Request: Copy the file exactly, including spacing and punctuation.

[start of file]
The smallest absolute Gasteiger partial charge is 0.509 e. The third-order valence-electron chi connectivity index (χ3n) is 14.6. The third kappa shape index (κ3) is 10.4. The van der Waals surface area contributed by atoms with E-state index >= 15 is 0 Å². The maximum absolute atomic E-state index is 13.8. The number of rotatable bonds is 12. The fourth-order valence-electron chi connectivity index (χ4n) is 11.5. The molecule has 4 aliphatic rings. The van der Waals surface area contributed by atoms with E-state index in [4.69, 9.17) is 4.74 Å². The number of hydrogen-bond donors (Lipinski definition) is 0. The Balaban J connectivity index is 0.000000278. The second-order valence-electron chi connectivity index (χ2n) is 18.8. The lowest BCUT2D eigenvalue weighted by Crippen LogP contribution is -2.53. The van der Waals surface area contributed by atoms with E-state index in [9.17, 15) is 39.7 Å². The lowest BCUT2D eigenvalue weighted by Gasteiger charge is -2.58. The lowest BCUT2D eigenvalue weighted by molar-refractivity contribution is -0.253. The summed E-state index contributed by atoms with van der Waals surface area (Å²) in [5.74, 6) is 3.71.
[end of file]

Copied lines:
The smallest absolute Gasteiger partial charge is 0.509 e. The third-order valence-electron chi connectivity index (χ3n) is 14.6. The third kappa shape index (κ3) is 10.4. The van der Waals surface area contributed by atoms with E-state index >= 15 is 0 Å². The maximum absolute atomic E-state index is 13.8. The number of rotatable bonds is 12. The fourth-order valence-electron chi connectivity index (χ4n) is 11.5. The molecule has 4 aliphatic rings. The van der Waals surface area contributed by atoms with E-state index in [4.69, 9.17) is 4.74 Å². The number of hydrogen-bond donors (Lipinski definition) is 0. The Balaban J connectivity index is 0.000000278. The second-order valence-electron chi connectivity index (χ2n) is 18.8. The lowest BCUT2D eigenvalue weighted by Crippen LogP contribution is -2.53. The van der Waals surface area contributed by atoms with E-state index in [9.17, 15) is 39.7 Å². The lowest BCUT2D eigenvalue weighted by Gasteiger charge is -2.58. The lowest BCUT2D eigenvalue weighted by molar-refractivity contribution is -0.253. The summed E-state index contributed by atoms with van der Waals surface area (Å²) in [5.74, 6) is 3.71.